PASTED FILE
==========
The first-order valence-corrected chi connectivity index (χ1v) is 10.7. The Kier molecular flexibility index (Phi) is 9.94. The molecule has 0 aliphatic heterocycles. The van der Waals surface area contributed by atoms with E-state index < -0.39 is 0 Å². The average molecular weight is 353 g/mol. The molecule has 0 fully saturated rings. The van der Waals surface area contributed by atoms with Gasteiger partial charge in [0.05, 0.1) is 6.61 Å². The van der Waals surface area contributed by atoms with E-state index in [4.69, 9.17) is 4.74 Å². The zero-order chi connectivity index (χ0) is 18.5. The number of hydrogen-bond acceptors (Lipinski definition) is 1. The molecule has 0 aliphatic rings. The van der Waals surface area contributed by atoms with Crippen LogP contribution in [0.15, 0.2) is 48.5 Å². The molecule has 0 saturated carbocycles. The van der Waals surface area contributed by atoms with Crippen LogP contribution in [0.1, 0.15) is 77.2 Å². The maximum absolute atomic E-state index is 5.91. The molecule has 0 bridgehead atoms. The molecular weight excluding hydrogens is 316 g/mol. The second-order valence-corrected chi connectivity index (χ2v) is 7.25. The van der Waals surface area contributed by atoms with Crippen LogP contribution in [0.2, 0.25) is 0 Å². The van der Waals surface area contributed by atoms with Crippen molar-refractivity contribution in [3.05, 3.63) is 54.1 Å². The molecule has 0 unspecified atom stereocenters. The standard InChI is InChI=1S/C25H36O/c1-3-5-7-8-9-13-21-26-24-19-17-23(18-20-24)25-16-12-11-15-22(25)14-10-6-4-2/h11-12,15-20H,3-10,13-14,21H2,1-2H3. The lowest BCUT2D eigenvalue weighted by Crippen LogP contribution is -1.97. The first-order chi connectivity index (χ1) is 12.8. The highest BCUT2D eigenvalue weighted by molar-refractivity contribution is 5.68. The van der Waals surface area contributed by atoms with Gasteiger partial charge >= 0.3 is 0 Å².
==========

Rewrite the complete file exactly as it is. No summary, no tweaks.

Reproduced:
The first-order valence-corrected chi connectivity index (χ1v) is 10.7. The Kier molecular flexibility index (Phi) is 9.94. The molecule has 0 aliphatic heterocycles. The van der Waals surface area contributed by atoms with E-state index < -0.39 is 0 Å². The average molecular weight is 353 g/mol. The molecule has 0 fully saturated rings. The van der Waals surface area contributed by atoms with Gasteiger partial charge in [0.05, 0.1) is 6.61 Å². The van der Waals surface area contributed by atoms with E-state index in [4.69, 9.17) is 4.74 Å². The zero-order chi connectivity index (χ0) is 18.5. The number of hydrogen-bond acceptors (Lipinski definition) is 1. The molecule has 0 aliphatic rings. The van der Waals surface area contributed by atoms with Crippen LogP contribution in [0.15, 0.2) is 48.5 Å². The molecule has 0 saturated carbocycles. The van der Waals surface area contributed by atoms with Crippen LogP contribution in [0.1, 0.15) is 77.2 Å². The maximum absolute atomic E-state index is 5.91. The molecule has 0 bridgehead atoms. The molecular weight excluding hydrogens is 316 g/mol. The second-order valence-corrected chi connectivity index (χ2v) is 7.25. The van der Waals surface area contributed by atoms with Crippen LogP contribution in [0.2, 0.25) is 0 Å². The van der Waals surface area contributed by atoms with Crippen molar-refractivity contribution in [3.05, 3.63) is 54.1 Å². The molecule has 0 unspecified atom stereocenters. The standard InChI is InChI=1S/C25H36O/c1-3-5-7-8-9-13-21-26-24-19-17-23(18-20-24)25-16-12-11-15-22(25)14-10-6-4-2/h11-12,15-20H,3-10,13-14,21H2,1-2H3. The lowest BCUT2D eigenvalue weighted by Crippen LogP contribution is -1.97. The first-order chi connectivity index (χ1) is 12.8. The highest BCUT2D eigenvalue weighted by molar-refractivity contribution is 5.68. The van der Waals surface area contributed by atoms with Gasteiger partial charge >= 0.3 is 0 Å².